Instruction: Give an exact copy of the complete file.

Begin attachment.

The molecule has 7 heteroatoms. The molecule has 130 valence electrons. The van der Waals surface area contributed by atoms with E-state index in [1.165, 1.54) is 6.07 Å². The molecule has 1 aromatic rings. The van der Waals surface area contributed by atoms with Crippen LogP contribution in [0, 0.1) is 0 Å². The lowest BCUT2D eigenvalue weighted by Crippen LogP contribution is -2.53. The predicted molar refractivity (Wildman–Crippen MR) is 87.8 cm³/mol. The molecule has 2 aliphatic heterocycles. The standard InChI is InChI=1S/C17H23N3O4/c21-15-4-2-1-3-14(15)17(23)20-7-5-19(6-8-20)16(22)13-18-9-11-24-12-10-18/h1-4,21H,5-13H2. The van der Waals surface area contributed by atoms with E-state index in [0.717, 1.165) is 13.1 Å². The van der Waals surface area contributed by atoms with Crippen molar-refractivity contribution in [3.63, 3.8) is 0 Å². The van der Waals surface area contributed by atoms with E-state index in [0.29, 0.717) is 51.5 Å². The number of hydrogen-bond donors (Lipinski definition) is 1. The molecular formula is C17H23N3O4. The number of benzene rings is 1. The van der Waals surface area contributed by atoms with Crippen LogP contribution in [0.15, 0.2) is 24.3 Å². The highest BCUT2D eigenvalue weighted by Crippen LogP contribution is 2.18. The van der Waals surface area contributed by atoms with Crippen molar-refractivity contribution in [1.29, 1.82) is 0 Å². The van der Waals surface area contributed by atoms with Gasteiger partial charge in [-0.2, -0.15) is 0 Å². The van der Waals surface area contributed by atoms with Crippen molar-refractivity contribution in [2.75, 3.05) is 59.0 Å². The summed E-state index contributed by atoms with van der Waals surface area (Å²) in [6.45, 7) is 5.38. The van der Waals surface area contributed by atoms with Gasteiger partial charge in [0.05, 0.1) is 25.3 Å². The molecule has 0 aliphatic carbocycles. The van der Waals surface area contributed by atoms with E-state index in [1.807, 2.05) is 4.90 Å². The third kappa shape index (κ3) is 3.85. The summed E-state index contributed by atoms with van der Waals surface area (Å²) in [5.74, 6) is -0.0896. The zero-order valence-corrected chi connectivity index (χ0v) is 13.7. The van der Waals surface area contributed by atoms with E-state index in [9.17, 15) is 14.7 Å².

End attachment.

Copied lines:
The molecule has 7 heteroatoms. The molecule has 130 valence electrons. The van der Waals surface area contributed by atoms with E-state index in [1.165, 1.54) is 6.07 Å². The molecule has 1 aromatic rings. The van der Waals surface area contributed by atoms with Crippen LogP contribution in [0, 0.1) is 0 Å². The lowest BCUT2D eigenvalue weighted by Crippen LogP contribution is -2.53. The predicted molar refractivity (Wildman–Crippen MR) is 87.8 cm³/mol. The molecule has 2 aliphatic heterocycles. The standard InChI is InChI=1S/C17H23N3O4/c21-15-4-2-1-3-14(15)17(23)20-7-5-19(6-8-20)16(22)13-18-9-11-24-12-10-18/h1-4,21H,5-13H2. The van der Waals surface area contributed by atoms with E-state index in [0.717, 1.165) is 13.1 Å². The van der Waals surface area contributed by atoms with Crippen molar-refractivity contribution in [3.63, 3.8) is 0 Å². The van der Waals surface area contributed by atoms with E-state index in [0.29, 0.717) is 51.5 Å². The number of hydrogen-bond donors (Lipinski definition) is 1. The molecular formula is C17H23N3O4. The number of benzene rings is 1. The van der Waals surface area contributed by atoms with Crippen LogP contribution in [0.15, 0.2) is 24.3 Å². The highest BCUT2D eigenvalue weighted by Crippen LogP contribution is 2.18. The van der Waals surface area contributed by atoms with Crippen molar-refractivity contribution in [1.29, 1.82) is 0 Å². The van der Waals surface area contributed by atoms with Gasteiger partial charge in [-0.2, -0.15) is 0 Å². The van der Waals surface area contributed by atoms with Crippen molar-refractivity contribution in [2.75, 3.05) is 59.0 Å². The summed E-state index contributed by atoms with van der Waals surface area (Å²) in [6.45, 7) is 5.38. The van der Waals surface area contributed by atoms with Gasteiger partial charge in [0.05, 0.1) is 25.3 Å². The molecule has 0 aliphatic carbocycles. The van der Waals surface area contributed by atoms with E-state index in [1.807, 2.05) is 4.90 Å². The third kappa shape index (κ3) is 3.85. The summed E-state index contributed by atoms with van der Waals surface area (Å²) in [5.74, 6) is -0.0896. The zero-order valence-corrected chi connectivity index (χ0v) is 13.7. The van der Waals surface area contributed by atoms with E-state index in [9.17, 15) is 14.7 Å².